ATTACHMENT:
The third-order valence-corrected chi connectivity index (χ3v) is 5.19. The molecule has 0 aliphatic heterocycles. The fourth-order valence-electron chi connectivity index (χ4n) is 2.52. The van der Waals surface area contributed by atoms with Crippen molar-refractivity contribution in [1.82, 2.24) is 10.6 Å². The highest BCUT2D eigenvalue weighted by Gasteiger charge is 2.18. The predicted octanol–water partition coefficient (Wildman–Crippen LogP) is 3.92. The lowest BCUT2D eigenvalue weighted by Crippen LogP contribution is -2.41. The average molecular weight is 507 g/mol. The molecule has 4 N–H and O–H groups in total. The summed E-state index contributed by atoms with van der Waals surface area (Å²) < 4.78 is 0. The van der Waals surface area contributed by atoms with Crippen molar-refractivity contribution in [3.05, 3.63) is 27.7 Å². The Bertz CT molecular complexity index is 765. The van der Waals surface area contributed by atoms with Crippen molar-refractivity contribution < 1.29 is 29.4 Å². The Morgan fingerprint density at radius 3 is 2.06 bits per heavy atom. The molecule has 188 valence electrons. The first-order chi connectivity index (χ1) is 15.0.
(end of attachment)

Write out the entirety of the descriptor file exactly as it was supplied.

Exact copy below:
The third-order valence-corrected chi connectivity index (χ3v) is 5.19. The molecule has 0 aliphatic heterocycles. The fourth-order valence-electron chi connectivity index (χ4n) is 2.52. The van der Waals surface area contributed by atoms with Crippen molar-refractivity contribution in [1.82, 2.24) is 10.6 Å². The highest BCUT2D eigenvalue weighted by Gasteiger charge is 2.18. The predicted octanol–water partition coefficient (Wildman–Crippen LogP) is 3.92. The lowest BCUT2D eigenvalue weighted by Crippen LogP contribution is -2.41. The average molecular weight is 507 g/mol. The molecule has 4 N–H and O–H groups in total. The summed E-state index contributed by atoms with van der Waals surface area (Å²) < 4.78 is 0. The van der Waals surface area contributed by atoms with Crippen molar-refractivity contribution in [3.05, 3.63) is 27.7 Å². The Bertz CT molecular complexity index is 765. The van der Waals surface area contributed by atoms with Crippen molar-refractivity contribution < 1.29 is 29.4 Å². The Morgan fingerprint density at radius 3 is 2.06 bits per heavy atom. The molecule has 188 valence electrons. The first-order chi connectivity index (χ1) is 15.0.